Thursday, July 16, 2009

Two Forms of Theatre

Welcome to the new look of Life of a Small Town Photographer. We updated the layout because it gives us the liberty to make changes to the design as we progress. The black background allows the photographs to pop on the page. Let us know what you think.

We start this week's blog by going back in history about 230 years. Over the past weekend, Fort Roberdeau in Blair County, PA, held it's annual Revolutionary War Days. Fort Roberdeau is located in Sinking Valley, Blair County, PA and holds programs almost year around.

We like to arrive at these events early in the day, before the rest of the tourists. That way, we can get photographs that portray the re-enactors on their own.

By using both a sepia filter and muted colors, I tried to make these photographs more like they might have been done if there were cameras around during the late 1700s. Hindsight being everything, I would have been better off doing this presentation as paintings which would have been more fitting for the time period.

Encampment outside of the Fort walls. We were there early in the morning, so many of the re-enactors were having their breakfast.

When cooking over an open flame with dutch ovens, supper has to be started early in the morning so it's ready for the final meal of the day.

A militiaman cleans his long rifle preparing it for use at a moment's notice.

Tory soldiers march off on their way to church.

Company drummer setting the cadence for church call.

Tory Regimental officer calling the heathens to church one final time before the services begin.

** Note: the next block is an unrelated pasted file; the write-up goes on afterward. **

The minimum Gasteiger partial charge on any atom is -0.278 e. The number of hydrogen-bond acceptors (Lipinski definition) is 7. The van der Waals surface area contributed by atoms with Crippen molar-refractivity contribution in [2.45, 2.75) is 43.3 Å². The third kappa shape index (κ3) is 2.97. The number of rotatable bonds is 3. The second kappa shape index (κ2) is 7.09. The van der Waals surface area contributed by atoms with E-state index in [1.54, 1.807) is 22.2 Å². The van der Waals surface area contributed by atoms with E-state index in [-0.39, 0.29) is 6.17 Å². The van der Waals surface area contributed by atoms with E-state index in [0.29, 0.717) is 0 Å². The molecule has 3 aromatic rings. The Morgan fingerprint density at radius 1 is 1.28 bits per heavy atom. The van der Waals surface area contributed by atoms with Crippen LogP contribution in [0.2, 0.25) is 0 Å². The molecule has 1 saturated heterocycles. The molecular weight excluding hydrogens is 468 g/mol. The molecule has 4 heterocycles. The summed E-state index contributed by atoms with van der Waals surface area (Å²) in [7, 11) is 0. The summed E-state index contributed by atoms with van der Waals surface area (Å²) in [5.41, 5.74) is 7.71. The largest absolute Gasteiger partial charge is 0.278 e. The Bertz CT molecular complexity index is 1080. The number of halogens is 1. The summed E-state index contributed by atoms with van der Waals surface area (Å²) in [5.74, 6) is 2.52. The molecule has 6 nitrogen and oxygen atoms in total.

Fort Roberdeau black smith shop. My last visit to the fort, when I was out touring on my motorcycle, was included in the post for 26 September 2007.

Revolutionary woman.

Making bread pudding on an open hearth. Altogether this process takes about four hours.

The paymaster for the Regiment prepares to distribute the pay.

Militia men prepare to hoist the colors prior to the paymaster distribution of the pay.

The Colonial Army officer awaits the pay for himself and his men from the pay master.

The military and militia await their pay. Notice the separation between the regular troops and the militia which consisted of the local farmers and frontiersmen.

The next three shots are portraits of some of the local farmers, trappers, and frontiersmen.

Re-enactors come from across Pennsylvania to take part in this encampment.

The 42nd Regiment of the Royal Highlanders. The flag on the left are the colors of King George III and the colors on the right are those of the 42nd Royal Highlanders.

As far as I know, I'm the only photographer that showed up in Westover to cover the Lewis and Clark Circus for any of the newspapers or the tv. Granted, this isn't the Ringling Brothers Barnum and Bailey Circus, but still, when was the last time you saw any kind of circus in your town. I really had plans to go over to Westover to see the whole process of setting up, performing and then tearing down again, but the weather on Saturday was the pits. This delayed our visit to Roberdeau to Sunday so I only got to shoot about two hours on Monday afternoon.

It's 3 o'clock Monday afternoon, 13 July 2009, and the circus is just starting to come alive in preparation for the 5 o'clock show.

Lewis and Clark Circus ticket window.

Flags flowing in the breeze overtop of a food stand.

Humans weren't the only ones preparing themselves for the circus visitors after an afternoon nap.

Billy Goat.

The one ring circus shot with available light.

$15 means the same in any language.

Crowd walking thru the midway.

Spiderman fan gets a ride on a camel - 2 1/2 minutes for $5.

Father and son try their skills at the Strong Man Ring a Bell.

The excited crowd awaits the start of the circus inside the tent.

Bill Brickle, Ringmaster.

Miss Elizabeth does 360s on her bicycle held over the head of Armando Ayala, Sr.


Joey the Clown.

Joseph Ayala balances on twelve cups over three tiers.

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